Book Review | Elizabeth and Zenobia by Jessica Miller

elizabeth-and-zenobia-book-review-paiges-pagesTITLE: Elizabeth and Zenobia
AUTHOR: Jessia Miller
PUBLISHER: Text Publishing
RELEASE DATE: August 29, 2016
GENRE: Junior Fiction, Fantasy

Elizabeth and Zenobia is Aussie author, Jessica Miller’s wickedly clever debut.  Although it nods to familiar fantasy tropes, it forges its own unique vision.

Elizabeth and her imaginary friend Zenobia are moving to Witheringe Green, her father’s childhood home.  But there is much more to this old house than meets the eye.  When family secrets lead to even stranger mysteries, Elizabeth must face her fears and save her family from otherworldly danger.

Elizabeth is our first person narrator.  Unlike the fearless Zenobia, she is scared of almost everything, including but not limited to swooping seagulls, hardboiled eggs, and gloves without hands in them.  Ever since her mother ran off with an opera singerElizabeth has longed for her botanist father to notice her.

Zenobia is Elizabeth’s best (and supposedly imaginary) friend.  With an unhealthy penchant for the macabre, she is Elizabeth’s polar opposite.  Her current obsession is clairvoyance, and she’s determined to contact spirit presences at Witheringe Green.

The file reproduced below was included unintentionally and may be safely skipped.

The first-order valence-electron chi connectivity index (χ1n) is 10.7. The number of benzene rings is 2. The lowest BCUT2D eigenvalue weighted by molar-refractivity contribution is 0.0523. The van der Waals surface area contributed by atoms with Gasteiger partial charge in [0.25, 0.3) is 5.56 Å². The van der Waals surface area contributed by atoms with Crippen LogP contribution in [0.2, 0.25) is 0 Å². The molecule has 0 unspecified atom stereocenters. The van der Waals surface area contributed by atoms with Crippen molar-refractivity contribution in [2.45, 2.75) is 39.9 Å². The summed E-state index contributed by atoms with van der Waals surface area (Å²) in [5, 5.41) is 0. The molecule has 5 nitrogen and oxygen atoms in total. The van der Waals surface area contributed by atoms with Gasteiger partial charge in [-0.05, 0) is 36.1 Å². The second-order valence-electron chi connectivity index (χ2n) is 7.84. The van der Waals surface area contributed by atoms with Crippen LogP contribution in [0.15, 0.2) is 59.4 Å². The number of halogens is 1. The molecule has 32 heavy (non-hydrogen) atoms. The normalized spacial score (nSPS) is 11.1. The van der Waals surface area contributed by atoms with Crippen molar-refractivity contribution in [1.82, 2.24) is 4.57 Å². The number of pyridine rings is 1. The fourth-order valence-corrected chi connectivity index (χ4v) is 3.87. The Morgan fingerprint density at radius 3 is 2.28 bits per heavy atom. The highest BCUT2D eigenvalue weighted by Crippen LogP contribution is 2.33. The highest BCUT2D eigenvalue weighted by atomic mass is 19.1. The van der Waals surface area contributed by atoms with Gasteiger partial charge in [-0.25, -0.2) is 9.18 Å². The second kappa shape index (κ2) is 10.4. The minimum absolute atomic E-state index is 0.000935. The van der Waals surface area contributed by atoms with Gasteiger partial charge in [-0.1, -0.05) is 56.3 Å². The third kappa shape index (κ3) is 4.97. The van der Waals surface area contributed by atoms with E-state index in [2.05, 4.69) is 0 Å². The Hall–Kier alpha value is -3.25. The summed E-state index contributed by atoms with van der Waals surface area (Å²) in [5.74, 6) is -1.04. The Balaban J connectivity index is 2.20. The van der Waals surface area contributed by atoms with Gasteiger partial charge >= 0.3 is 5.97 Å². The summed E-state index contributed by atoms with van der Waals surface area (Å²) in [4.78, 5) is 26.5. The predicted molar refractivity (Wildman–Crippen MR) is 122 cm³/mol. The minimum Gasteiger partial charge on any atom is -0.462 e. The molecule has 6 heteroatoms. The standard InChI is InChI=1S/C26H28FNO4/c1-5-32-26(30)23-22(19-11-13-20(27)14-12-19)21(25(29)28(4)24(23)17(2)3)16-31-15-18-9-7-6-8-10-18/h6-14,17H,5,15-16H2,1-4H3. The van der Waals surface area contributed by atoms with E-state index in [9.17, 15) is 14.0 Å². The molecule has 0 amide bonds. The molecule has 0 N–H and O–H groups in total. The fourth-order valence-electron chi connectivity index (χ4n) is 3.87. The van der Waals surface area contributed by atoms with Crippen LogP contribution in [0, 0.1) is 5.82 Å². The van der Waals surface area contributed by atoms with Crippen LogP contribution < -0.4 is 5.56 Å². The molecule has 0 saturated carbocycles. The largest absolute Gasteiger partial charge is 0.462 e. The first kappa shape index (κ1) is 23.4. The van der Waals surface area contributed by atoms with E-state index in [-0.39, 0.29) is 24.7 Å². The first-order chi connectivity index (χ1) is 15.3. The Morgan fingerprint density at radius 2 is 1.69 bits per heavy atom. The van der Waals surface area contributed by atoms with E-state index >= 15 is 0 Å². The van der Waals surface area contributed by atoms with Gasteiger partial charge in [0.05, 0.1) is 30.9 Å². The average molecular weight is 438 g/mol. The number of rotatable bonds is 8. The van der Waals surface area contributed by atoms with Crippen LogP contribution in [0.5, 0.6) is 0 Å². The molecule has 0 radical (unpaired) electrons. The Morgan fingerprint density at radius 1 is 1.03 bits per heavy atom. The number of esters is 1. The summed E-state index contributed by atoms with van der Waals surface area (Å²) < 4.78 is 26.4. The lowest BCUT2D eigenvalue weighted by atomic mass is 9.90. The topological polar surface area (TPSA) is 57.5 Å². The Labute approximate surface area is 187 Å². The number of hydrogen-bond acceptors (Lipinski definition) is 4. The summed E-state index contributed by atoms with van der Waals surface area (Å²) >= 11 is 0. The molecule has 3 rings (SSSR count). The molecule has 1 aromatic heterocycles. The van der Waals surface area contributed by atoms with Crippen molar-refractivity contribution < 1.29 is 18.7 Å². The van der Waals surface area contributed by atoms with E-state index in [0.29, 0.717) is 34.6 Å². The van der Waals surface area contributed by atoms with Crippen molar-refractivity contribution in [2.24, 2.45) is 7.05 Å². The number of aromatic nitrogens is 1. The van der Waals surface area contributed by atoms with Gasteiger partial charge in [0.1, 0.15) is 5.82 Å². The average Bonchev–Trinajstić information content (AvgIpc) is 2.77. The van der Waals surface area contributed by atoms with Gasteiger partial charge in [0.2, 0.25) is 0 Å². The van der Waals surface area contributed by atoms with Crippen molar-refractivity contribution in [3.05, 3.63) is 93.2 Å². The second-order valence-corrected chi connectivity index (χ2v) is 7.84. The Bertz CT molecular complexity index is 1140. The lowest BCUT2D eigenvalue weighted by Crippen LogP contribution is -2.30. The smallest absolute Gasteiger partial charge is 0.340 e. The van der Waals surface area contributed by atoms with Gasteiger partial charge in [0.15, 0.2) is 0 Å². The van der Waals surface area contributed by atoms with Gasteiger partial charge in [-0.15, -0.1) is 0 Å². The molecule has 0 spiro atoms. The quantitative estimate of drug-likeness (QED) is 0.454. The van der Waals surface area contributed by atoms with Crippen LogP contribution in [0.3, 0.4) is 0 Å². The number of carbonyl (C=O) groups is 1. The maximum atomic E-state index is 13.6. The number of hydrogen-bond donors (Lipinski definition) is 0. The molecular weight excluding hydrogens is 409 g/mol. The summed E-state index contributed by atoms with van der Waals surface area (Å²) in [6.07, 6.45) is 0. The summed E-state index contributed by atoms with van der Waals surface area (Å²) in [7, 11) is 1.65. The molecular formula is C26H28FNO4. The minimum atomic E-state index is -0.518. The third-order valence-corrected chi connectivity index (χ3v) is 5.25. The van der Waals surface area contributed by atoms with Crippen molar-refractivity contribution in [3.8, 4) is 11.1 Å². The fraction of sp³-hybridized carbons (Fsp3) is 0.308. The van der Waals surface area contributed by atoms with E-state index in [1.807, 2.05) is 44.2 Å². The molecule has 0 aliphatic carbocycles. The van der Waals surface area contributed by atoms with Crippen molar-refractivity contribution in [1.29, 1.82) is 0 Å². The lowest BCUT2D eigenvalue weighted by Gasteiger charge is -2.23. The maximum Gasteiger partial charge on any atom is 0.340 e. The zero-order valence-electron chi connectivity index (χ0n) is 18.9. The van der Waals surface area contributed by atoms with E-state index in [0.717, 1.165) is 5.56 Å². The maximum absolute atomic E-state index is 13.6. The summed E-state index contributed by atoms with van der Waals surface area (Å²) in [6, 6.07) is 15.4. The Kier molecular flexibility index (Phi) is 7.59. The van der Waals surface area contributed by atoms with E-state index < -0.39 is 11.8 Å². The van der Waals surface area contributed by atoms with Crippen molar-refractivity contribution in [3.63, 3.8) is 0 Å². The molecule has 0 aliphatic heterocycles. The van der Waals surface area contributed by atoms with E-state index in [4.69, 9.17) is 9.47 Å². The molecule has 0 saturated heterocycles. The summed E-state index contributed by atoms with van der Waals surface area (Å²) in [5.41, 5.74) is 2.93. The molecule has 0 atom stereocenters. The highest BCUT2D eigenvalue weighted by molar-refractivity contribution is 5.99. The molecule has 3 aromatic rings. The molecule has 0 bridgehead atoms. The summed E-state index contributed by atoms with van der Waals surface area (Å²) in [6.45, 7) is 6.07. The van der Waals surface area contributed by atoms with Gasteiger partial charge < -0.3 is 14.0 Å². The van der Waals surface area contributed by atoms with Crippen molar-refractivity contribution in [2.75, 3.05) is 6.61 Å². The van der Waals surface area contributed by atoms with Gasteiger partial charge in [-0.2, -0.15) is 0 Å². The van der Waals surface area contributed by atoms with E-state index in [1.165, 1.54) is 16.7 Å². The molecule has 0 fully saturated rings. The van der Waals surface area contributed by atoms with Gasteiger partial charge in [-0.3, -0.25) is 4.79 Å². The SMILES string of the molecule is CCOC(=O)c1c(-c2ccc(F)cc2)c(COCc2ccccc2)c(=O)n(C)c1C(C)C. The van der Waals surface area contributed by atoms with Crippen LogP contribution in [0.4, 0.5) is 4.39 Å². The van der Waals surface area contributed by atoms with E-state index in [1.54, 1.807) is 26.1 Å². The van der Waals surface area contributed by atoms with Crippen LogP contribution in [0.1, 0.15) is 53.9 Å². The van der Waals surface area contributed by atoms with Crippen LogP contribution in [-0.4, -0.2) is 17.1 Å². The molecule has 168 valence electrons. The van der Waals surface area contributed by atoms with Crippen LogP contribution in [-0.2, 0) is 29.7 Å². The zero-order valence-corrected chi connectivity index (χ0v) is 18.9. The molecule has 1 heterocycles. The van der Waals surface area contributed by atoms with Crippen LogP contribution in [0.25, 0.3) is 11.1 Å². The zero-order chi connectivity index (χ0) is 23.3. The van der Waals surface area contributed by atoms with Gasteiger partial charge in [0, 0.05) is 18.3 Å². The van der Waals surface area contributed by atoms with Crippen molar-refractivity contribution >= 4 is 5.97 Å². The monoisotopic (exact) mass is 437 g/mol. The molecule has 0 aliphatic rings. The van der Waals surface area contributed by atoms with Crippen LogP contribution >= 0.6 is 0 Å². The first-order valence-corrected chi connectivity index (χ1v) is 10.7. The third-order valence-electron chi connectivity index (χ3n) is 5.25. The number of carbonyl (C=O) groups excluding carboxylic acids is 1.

For a start, Zenobia is pale.  Very pale.  Almost translucent in direct sunlight.  And the irises of her eyes are black as tar.  There’s a faintness about her that makes it hard to tell where she ends and the rest of the world begins.  And when she’s upset or irritated, strange things – unnatural things – have a tendency to happen.  It’s like the thought-reading: she can’t exactly help it.  Or, at least, she says she can’t – page 9

The dynamic between Elizabeth and Zenobia is natural and compelling.  The novelty of Zenobia’s powers doesn’t dominate the story.  In fact, she’s extremely well-developed for a supporting character and seems to believe the world revolves around her.  Despite their constant conflict, Zenobia is exactly the sort of person Elizabeth needs to drive her emotional developmental arc.

The imaginative vision of this book is crystal clear and well maintained throughout.  Every detail adds to the story, with no word wasted in building a believable world around the two girls.  Although the time period is never mentioned, I still gained a sense of a more old-fashioned setting through the vocabulary.  However, the storytelling still felt fresh and I loved how easily I slipped into the pace and style.

I enjoyed how the story shared tropes from fairytales such as Through the Looking-Glass and What Alice Found There, Thumbelina, and Theseus and the Minotaur.  However, rather than using these references as crutches for her plot, they stand out as loving nods to the stories that defined the genre.

Friendship, acceptance, and bravery are hardly groundbreaking themes.  But Jessica Miller makes everything new and exciting.  Tired old tropes are revitalised in this children’s book that can be enjoyed by any age reader.  

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